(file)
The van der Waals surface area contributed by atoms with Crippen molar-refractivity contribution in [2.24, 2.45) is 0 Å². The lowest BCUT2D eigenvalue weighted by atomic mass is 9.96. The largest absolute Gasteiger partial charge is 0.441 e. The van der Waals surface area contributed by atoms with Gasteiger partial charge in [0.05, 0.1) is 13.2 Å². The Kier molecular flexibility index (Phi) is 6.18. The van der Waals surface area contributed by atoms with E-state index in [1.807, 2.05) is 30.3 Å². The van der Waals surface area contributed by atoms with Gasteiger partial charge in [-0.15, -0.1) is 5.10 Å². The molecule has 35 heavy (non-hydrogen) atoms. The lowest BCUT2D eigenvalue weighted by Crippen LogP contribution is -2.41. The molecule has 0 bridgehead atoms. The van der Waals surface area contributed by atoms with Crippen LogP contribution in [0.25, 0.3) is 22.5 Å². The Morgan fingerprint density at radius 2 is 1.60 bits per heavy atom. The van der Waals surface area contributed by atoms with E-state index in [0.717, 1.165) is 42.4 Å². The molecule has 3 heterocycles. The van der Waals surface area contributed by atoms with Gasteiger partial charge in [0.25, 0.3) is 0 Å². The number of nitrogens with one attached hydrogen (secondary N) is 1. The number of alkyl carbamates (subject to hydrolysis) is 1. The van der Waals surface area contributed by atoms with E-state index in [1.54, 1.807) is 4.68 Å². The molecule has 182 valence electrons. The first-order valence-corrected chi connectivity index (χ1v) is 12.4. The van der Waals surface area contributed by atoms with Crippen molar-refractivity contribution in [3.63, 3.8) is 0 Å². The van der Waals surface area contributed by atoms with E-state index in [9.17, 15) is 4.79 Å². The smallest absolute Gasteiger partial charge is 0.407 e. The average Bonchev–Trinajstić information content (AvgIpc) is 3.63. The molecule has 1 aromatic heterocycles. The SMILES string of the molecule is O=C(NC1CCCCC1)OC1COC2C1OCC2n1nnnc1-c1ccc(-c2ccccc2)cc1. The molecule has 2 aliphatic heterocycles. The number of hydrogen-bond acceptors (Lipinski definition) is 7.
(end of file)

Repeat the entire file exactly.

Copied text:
The van der Waals surface area contributed by atoms with Crippen molar-refractivity contribution in [2.24, 2.45) is 0 Å². The lowest BCUT2D eigenvalue weighted by atomic mass is 9.96. The largest absolute Gasteiger partial charge is 0.441 e. The van der Waals surface area contributed by atoms with Gasteiger partial charge in [0.05, 0.1) is 13.2 Å². The Kier molecular flexibility index (Phi) is 6.18. The van der Waals surface area contributed by atoms with E-state index in [1.807, 2.05) is 30.3 Å². The van der Waals surface area contributed by atoms with Gasteiger partial charge in [-0.15, -0.1) is 5.10 Å². The molecule has 35 heavy (non-hydrogen) atoms. The lowest BCUT2D eigenvalue weighted by Crippen LogP contribution is -2.41. The molecule has 0 bridgehead atoms. The van der Waals surface area contributed by atoms with Crippen LogP contribution in [0.25, 0.3) is 22.5 Å². The Morgan fingerprint density at radius 2 is 1.60 bits per heavy atom. The van der Waals surface area contributed by atoms with E-state index in [0.717, 1.165) is 42.4 Å². The molecule has 3 heterocycles. The van der Waals surface area contributed by atoms with Gasteiger partial charge in [0.25, 0.3) is 0 Å². The number of nitrogens with one attached hydrogen (secondary N) is 1. The number of alkyl carbamates (subject to hydrolysis) is 1. The van der Waals surface area contributed by atoms with E-state index in [1.54, 1.807) is 4.68 Å². The molecule has 182 valence electrons. The first-order valence-corrected chi connectivity index (χ1v) is 12.4. The van der Waals surface area contributed by atoms with Crippen molar-refractivity contribution in [3.63, 3.8) is 0 Å². The van der Waals surface area contributed by atoms with E-state index in [9.17, 15) is 4.79 Å². The smallest absolute Gasteiger partial charge is 0.407 e. The average Bonchev–Trinajstić information content (AvgIpc) is 3.63. The molecule has 1 aromatic heterocycles. The SMILES string of the molecule is O=C(NC1CCCCC1)OC1COC2C1OCC2n1nnnc1-c1ccc(-c2ccccc2)cc1. The molecule has 2 aliphatic heterocycles. The number of hydrogen-bond acceptors (Lipinski definition) is 7.